I also applied Dr. Earth 3-3-3 liquid fertilizer to pretty much everything on 5/8/2013.  The plants in the salad table appear stunted. I think I was too stingy with the growing medium, and it's not performing very well. Hopefully some fertilizer will help.

Beans are a funny plants to watch sprout. They emerge looking like fully formed plants, with large leaves that pop out of the formerly sowed bean, which has gone along for the ride and is no longer in the ground where you left it.  Their emergence is similar in some respects to the sunflower we planted, which rose from the soil overnight to a height of about an inch, still wearing the sunflower seed like a hat keeping captive its own dicots. I'm sure the sunflower would've figured it out, but my impatience and uniquely human stubborn feeling that nothing could get by without my help caused me to cajole the sunflower seed (now merely a hard shell). The shell popped right off, which is different from beans, in which the remnants of the bean, halved, remain attached to opposite sides of the stem of the young plant looking like a vestigial organ. 

The problem is, some of my beans came up without any leaves whatsoever.  Just a blunt end of a sprout where the leaves should have been. That stubborn human feeling that "something must be done" caused me to assume that, with this problem, the plants could not get by. I ripped the bad seeds up and planted new ones.

Thursday, May 2, 2013

Summer Garden!

Refraction Pond is back with a new mission: following my summer garden with Nicole! Mostly I'll be using this space to keep track of sowing, emergence, and harvest dates, but I'll mix in some ramblings as well.

This is the current state of the garden:

Right now it consists of a salad table (left, built with Nicole and Julia), a square foot garden container  bed, and a variety of containers.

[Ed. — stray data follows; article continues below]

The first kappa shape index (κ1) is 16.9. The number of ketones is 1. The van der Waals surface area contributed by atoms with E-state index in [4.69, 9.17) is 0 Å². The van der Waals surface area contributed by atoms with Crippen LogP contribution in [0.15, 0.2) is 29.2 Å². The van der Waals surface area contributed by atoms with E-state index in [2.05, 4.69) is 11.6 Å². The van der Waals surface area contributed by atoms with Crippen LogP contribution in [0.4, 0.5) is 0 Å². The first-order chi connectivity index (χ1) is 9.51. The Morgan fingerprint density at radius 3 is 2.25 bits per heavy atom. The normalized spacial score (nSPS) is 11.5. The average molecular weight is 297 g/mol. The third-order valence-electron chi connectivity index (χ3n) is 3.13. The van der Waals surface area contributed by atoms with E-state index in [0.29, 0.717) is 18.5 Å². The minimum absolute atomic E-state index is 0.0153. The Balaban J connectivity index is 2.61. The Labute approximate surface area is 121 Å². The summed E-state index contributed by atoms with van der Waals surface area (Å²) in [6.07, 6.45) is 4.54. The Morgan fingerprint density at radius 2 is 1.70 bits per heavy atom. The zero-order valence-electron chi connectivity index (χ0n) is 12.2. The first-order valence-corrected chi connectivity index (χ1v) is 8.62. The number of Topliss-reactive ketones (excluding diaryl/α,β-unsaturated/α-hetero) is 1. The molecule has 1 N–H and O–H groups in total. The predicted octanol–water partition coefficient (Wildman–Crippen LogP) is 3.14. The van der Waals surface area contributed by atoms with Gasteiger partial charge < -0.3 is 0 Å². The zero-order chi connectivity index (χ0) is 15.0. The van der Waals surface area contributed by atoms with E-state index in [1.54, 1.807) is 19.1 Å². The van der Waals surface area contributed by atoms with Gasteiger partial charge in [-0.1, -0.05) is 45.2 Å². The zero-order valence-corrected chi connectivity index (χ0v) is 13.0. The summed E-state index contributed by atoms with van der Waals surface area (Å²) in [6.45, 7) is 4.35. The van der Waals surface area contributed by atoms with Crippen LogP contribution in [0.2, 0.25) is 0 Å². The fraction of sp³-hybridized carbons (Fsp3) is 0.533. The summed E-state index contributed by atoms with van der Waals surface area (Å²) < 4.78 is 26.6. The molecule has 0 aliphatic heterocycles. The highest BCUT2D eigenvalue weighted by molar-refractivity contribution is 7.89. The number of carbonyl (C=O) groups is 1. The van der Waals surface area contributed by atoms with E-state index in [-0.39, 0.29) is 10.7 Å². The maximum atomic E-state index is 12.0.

Salad Table:
Lacinto Kale (sowed seed 4/6/2013)
Butterhead Lettuce ("Marvel of Four Seasons") (sowed seed 4/6/2013)
Cilantro ("Long Standing") (sowed seed 4/6/2013)
Thai Sweet Basil (Langkuri) (sowed seed 4/9/2013)
Vietnamese Balm (Kinh Gioi) (sowed seed 4/9/2013)
Japanese Radish (Hattorikun, for leaves) (sowed seed 4/9/2013)
Red Leaf Amaranth (sowed seed 4/9/2013)
Chard ("Golden Sunrise") (sowed seed 4/9/2013)
Bunching Onions ("Evergreen White  Nebuka) (sowed seed 4/9/2013)
Leaf Lettuce ("New Red Fire") (sowed seed 4/9/2013)

Square Foot Garden:
Brandywine Tomato (transplanted 4/27/13)
Verbena (Flower) (sowed seed 4/27/13)
Asclepias Incarnata ("Butterfly Flower") (sowed seed 4/27/13)
Carrots ("Scarlet Nantes") (sowed seed 4/27/13)
Flax (Flower) (sowed seed 4/27/13)
Beets (sowed seed 4/27/13, emerged 5/2/13)
Bush Beans ("Royal Burgandy") (sowed seed 4/28/13)
Bok Choy ("Pak Choi Green Stem Dwarf Hybrid") (sowed seed 5/1/13)
Sunflower (sowed seed 4/27/13, emerged 5/2/13)

There's also a cherry tomato and pepper plant, both transplanted 4/6/13, and the herb garden Nicole and I initially planted.

Almost everything is in the "ground," except for a few odds and ends. Now it's time for the plants to do the work...